This brings us to the paper money. Pick up your dollar bill, and take a closer look. Look specifically at the small print in the top left hand quadrant, below the “UNITED STATES”. See “THIS NOTE IS LEGAL TENDER FOR ALL DEBTS, PUBLIC AND PRIVATE”. That phrase means that a creditor cannot require more dollars to retire a debt. Remember I said that Romans wised up to coin clipping and would require more coins if they felt they had been tampered with? This opens creditors up to currency debasement risk. However, it does not address the flip side to inflation….spiraling prices. There is no current requirement to freeze prices because inflation is not currently seen as a problem. However, this has been done before. On August 15, 1971, President Nixon imposed a 90-day freeze on wages and prices. Currently, there is no law illegalizing the ownership of foreign currencies or metals, but such laws have been enacted before and would not be all that surprising.
So What’s the Point?
We take for granted that money is worth the value stated on its face. But this is only true if the supply is limited, and the value is unquestioned. We have also easily accepted the subtle shift from real money (silver and gold) to promises decades ago. The continued reeding of our coins is part of the illusion to show that nothing has changed, despite the fact that clipping silver look-alike-coins that are made of nickel and copper is a pointless exercise.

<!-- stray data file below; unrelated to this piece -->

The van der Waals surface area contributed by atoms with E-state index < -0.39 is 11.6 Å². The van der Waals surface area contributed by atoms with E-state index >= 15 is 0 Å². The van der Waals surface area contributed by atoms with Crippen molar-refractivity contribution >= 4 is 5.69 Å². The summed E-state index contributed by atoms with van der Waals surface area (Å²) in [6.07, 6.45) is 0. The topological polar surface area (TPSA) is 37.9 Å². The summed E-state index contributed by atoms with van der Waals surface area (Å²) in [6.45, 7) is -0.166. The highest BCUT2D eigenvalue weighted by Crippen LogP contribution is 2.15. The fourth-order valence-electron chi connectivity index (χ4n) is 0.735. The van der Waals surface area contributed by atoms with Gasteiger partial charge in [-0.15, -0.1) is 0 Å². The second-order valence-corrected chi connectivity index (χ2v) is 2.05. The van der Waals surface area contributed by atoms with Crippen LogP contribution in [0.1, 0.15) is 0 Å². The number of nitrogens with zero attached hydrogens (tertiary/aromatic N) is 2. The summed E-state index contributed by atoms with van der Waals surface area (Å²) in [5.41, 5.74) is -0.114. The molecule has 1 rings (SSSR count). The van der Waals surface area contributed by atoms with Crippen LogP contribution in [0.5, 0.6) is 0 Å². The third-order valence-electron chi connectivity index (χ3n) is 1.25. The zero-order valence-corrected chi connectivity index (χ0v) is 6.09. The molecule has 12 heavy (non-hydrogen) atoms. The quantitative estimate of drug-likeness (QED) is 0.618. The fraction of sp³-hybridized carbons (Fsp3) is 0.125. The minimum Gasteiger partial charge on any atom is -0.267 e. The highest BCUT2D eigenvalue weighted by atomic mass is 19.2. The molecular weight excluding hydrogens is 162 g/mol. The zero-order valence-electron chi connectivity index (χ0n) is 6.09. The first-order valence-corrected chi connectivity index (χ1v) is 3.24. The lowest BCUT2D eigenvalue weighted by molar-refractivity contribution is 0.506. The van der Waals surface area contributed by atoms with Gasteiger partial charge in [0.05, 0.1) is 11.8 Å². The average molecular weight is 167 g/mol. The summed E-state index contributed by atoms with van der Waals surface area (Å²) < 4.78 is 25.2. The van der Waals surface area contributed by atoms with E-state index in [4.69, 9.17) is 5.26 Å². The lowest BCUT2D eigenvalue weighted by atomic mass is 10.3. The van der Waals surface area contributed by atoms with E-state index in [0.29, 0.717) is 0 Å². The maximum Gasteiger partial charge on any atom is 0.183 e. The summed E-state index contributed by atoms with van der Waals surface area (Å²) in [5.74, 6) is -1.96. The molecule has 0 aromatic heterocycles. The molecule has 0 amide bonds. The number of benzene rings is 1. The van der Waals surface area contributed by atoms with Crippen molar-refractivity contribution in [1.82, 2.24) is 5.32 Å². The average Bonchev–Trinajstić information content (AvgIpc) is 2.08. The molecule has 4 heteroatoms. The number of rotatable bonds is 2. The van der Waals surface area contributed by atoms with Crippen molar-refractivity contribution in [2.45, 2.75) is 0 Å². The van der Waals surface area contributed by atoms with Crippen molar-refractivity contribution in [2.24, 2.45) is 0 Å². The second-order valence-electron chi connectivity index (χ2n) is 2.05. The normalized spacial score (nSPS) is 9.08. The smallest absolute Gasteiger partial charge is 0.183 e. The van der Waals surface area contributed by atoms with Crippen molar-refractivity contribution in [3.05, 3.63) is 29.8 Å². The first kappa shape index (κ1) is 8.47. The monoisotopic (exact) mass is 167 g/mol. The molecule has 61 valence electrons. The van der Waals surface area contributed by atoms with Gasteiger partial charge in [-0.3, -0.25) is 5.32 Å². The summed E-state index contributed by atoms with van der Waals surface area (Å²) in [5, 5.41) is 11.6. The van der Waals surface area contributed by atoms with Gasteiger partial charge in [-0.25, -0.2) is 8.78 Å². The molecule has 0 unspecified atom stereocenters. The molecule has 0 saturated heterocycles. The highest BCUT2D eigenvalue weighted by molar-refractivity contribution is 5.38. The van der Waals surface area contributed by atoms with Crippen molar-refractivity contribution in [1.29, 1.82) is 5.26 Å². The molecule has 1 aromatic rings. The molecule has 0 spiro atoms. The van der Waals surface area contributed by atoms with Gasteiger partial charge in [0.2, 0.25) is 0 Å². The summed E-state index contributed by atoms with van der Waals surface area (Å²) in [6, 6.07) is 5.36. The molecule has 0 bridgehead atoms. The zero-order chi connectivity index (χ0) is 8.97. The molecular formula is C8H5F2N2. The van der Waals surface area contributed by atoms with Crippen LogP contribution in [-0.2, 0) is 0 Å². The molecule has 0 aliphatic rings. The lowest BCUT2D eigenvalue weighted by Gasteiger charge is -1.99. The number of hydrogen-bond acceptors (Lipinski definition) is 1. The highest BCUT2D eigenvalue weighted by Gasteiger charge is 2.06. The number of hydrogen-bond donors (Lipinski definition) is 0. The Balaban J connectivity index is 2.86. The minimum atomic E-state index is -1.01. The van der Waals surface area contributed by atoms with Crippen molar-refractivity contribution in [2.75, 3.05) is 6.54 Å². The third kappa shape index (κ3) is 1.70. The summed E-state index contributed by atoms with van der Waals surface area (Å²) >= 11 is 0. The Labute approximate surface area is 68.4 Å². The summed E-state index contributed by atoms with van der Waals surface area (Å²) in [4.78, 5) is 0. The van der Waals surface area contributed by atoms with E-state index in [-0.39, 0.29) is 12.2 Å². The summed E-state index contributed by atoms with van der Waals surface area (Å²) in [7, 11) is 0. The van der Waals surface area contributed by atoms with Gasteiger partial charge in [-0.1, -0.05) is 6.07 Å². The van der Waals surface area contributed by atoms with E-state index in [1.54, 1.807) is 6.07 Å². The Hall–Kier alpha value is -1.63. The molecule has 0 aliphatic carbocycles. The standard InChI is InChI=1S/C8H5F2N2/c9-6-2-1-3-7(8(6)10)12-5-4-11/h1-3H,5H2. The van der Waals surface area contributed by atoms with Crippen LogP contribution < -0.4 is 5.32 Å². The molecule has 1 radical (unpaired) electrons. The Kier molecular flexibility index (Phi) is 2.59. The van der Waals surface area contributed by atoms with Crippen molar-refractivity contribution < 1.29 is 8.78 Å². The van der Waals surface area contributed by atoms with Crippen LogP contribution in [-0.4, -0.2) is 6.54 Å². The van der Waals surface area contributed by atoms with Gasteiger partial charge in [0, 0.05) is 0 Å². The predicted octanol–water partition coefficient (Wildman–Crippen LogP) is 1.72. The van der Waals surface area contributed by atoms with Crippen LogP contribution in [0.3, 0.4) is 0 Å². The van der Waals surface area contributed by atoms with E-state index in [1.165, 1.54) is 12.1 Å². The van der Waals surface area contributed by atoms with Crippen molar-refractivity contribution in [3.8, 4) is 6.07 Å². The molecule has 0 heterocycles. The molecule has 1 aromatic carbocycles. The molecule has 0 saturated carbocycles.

I leave you with this quote from Thomas Jefferson:
“We must not let our rulers load us with perpetual debt. We must make our election between economy and liberty or profusion and servitude. If we run into such debt, as that we must be taxed in our meat and in our drink, in our necessaries and our comforts, in our labors and our amusements, for our calling and our creeds…[we will] have no time to think, no means of calling our mis-managers to account but be glad to obtain subsistence by hiring ourselves to rivet their chains on the necks of our fellow-sufferers… And this is the tendency of all human governments. A departure from principle in one instance becomes a precedent for[ another]… till the bulk of society is reduced to be mere automatons of misery… And the fore-horse of this frightful team is public debt. Taxation follows that, and in its train wretchedness and oppression.”